Friday, August 11, 2006

ASK ROSCOE: TSA child abusers

Dear Roscoe:

What’s up with crying babies on airplanes all of a sudden? I just flew American Airlines from Colorado Springs to Cleveland via Dallas—and it was five hours of auditory hell. Some friends on a couple of other flights reported the same thing. Babies crying for hours on end. Before my flight was over, I wanted to slap the mother. What’s the matter with these parents? Don’t they feed their children?

--E. Herzog

Dear E.:

Glad you asked. We did some investigating, and here’s the scoop:

It all has to do with the attempted terrorist attack on airlines that was busted on Thursday in England. As a result, the Department of Homeland Security and the Transportation Security Administration (TSA) adopted new restrictions for airline passengers—principally, banning liquids and gels from carry-on bags. Some sensible exceptions were allegedly made. We quote here from the TSA’s FAQs on its own Web site

Will there be any exceptions to the banned liquids?

The following items are permitted to be carried aboard the aircraft:

· Passengers traveling with infants may bring baby formula.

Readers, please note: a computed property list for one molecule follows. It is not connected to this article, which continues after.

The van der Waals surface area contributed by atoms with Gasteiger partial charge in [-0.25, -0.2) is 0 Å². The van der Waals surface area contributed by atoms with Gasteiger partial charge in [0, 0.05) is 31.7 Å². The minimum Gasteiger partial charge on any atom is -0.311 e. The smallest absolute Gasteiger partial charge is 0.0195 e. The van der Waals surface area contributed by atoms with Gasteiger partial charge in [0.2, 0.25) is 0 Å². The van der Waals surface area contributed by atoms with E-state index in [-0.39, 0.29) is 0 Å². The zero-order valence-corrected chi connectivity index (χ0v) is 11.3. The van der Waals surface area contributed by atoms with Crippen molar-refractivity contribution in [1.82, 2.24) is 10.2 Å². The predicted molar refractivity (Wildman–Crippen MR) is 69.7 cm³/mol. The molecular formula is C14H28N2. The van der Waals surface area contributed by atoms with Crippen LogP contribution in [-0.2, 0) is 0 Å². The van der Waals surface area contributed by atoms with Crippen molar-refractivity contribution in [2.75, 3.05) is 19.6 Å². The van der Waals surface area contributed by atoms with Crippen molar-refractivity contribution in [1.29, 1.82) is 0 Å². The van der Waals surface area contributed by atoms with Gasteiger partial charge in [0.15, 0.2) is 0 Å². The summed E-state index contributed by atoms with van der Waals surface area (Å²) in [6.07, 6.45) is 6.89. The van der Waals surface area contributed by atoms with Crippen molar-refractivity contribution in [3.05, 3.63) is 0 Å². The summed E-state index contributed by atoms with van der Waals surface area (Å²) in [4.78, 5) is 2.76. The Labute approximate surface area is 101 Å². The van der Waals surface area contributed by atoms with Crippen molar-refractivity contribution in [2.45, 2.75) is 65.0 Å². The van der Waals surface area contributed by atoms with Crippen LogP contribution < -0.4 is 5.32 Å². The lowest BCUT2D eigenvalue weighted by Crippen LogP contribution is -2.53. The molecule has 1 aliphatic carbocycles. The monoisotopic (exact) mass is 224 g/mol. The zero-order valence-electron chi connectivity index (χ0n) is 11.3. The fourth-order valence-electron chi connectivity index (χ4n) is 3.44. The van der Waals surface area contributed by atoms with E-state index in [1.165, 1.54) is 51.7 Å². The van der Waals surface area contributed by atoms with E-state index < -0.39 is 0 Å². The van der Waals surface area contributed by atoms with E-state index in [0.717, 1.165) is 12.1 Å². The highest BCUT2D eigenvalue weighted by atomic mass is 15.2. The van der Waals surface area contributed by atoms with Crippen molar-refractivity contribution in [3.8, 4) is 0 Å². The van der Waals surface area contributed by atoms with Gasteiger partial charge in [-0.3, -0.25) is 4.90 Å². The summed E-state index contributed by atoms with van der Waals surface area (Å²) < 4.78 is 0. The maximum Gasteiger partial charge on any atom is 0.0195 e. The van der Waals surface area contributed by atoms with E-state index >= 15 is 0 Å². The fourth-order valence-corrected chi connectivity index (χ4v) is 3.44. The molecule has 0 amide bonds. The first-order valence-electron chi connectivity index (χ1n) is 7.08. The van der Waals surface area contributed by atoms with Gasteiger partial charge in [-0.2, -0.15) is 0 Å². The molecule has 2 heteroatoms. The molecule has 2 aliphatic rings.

· Prescription medicine that matches the passenger’s name.
· Essential non-prescription medicines such as insulin are permitted.

Unfortunately, there’s one little problem: They lied.

We have documented one case in which infant formula was confiscated at the TSA security checkpoint from a couple with an eight-month-old baby. The dad—whom we’ll call Mr. A.—was understandably upset. Mr. A. told us what really ticked him off was the lengths he had gone to comply with the rules.

After finding the alleged exception for infant formula on the TSA and FAA Web sites, Mr. A. called American Airlines to confirm it—which they did. At check-in, he double-checked that infant formula was OK. They said it was. So, imagine their surprise when the TSA security worker seized their baby’s food, almost out of her mouth. It was all Mr. A. could do to control himself and avoid arrest.

At the gate, Mr. A asked the airline rep why his baby’s formula had been confiscated. It must have been a mistake by the TSA worker, he was told. So, could he get it back? Well, no.

So, there you have it, E. These parents are not abusing their children. The TSA is.

Our advice: If you know someone planning to travel with a baby, tell them to be sure to get the TSA worker’s name and inform him that they will be filing charges of child abuse against him. What else would you call depriving a baby of food for five hours?

It might, of course, get the parent threatened with arrest. But I think that’s a chance most parents would take when the welfare of their child is at stake. I certainly would.


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